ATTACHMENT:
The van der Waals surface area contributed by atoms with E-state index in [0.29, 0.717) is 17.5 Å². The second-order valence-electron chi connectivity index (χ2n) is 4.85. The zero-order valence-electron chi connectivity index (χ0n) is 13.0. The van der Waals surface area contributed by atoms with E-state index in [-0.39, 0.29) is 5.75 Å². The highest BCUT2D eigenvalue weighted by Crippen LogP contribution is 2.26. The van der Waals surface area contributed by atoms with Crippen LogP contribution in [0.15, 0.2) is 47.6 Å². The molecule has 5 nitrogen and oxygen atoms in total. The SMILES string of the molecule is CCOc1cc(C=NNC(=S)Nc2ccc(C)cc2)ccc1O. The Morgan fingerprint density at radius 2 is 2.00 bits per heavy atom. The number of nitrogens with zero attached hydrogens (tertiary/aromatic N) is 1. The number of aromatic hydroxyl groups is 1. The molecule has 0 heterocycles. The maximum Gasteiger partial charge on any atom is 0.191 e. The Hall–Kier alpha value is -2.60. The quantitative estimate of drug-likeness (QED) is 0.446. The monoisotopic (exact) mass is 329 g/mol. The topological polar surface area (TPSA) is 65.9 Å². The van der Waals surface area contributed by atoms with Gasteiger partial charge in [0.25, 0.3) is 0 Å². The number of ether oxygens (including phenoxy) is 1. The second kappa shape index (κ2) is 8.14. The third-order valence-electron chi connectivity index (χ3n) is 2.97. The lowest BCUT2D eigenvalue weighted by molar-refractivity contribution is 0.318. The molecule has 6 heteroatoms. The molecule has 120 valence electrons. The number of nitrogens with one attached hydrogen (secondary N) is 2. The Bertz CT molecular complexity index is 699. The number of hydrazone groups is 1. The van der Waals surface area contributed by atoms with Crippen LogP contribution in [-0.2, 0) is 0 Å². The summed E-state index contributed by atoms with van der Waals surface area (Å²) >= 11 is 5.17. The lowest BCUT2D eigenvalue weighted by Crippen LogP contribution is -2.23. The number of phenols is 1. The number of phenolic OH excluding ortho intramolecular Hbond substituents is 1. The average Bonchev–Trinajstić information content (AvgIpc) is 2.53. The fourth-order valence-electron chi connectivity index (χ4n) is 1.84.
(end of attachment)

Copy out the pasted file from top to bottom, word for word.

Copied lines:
The van der Waals surface area contributed by atoms with E-state index in [0.29, 0.717) is 17.5 Å². The second-order valence-electron chi connectivity index (χ2n) is 4.85. The zero-order valence-electron chi connectivity index (χ0n) is 13.0. The van der Waals surface area contributed by atoms with E-state index in [-0.39, 0.29) is 5.75 Å². The highest BCUT2D eigenvalue weighted by Crippen LogP contribution is 2.26. The van der Waals surface area contributed by atoms with Crippen LogP contribution in [0.15, 0.2) is 47.6 Å². The molecule has 5 nitrogen and oxygen atoms in total. The SMILES string of the molecule is CCOc1cc(C=NNC(=S)Nc2ccc(C)cc2)ccc1O. The Morgan fingerprint density at radius 2 is 2.00 bits per heavy atom. The number of nitrogens with zero attached hydrogens (tertiary/aromatic N) is 1. The number of aromatic hydroxyl groups is 1. The molecule has 0 heterocycles. The maximum Gasteiger partial charge on any atom is 0.191 e. The Hall–Kier alpha value is -2.60. The quantitative estimate of drug-likeness (QED) is 0.446. The monoisotopic (exact) mass is 329 g/mol. The topological polar surface area (TPSA) is 65.9 Å². The van der Waals surface area contributed by atoms with Gasteiger partial charge in [0.25, 0.3) is 0 Å². The number of ether oxygens (including phenoxy) is 1. The second kappa shape index (κ2) is 8.14. The third-order valence-electron chi connectivity index (χ3n) is 2.97. The lowest BCUT2D eigenvalue weighted by molar-refractivity contribution is 0.318. The molecule has 6 heteroatoms. The molecule has 120 valence electrons. The number of nitrogens with one attached hydrogen (secondary N) is 2. The Bertz CT molecular complexity index is 699. The number of hydrazone groups is 1. The van der Waals surface area contributed by atoms with Crippen LogP contribution in [-0.2, 0) is 0 Å². The summed E-state index contributed by atoms with van der Waals surface area (Å²) >= 11 is 5.17. The lowest BCUT2D eigenvalue weighted by Crippen LogP contribution is -2.23. The number of phenols is 1. The number of phenolic OH excluding ortho intramolecular Hbond substituents is 1. The average Bonchev–Trinajstić information content (AvgIpc) is 2.53. The fourth-order valence-electron chi connectivity index (χ4n) is 1.84.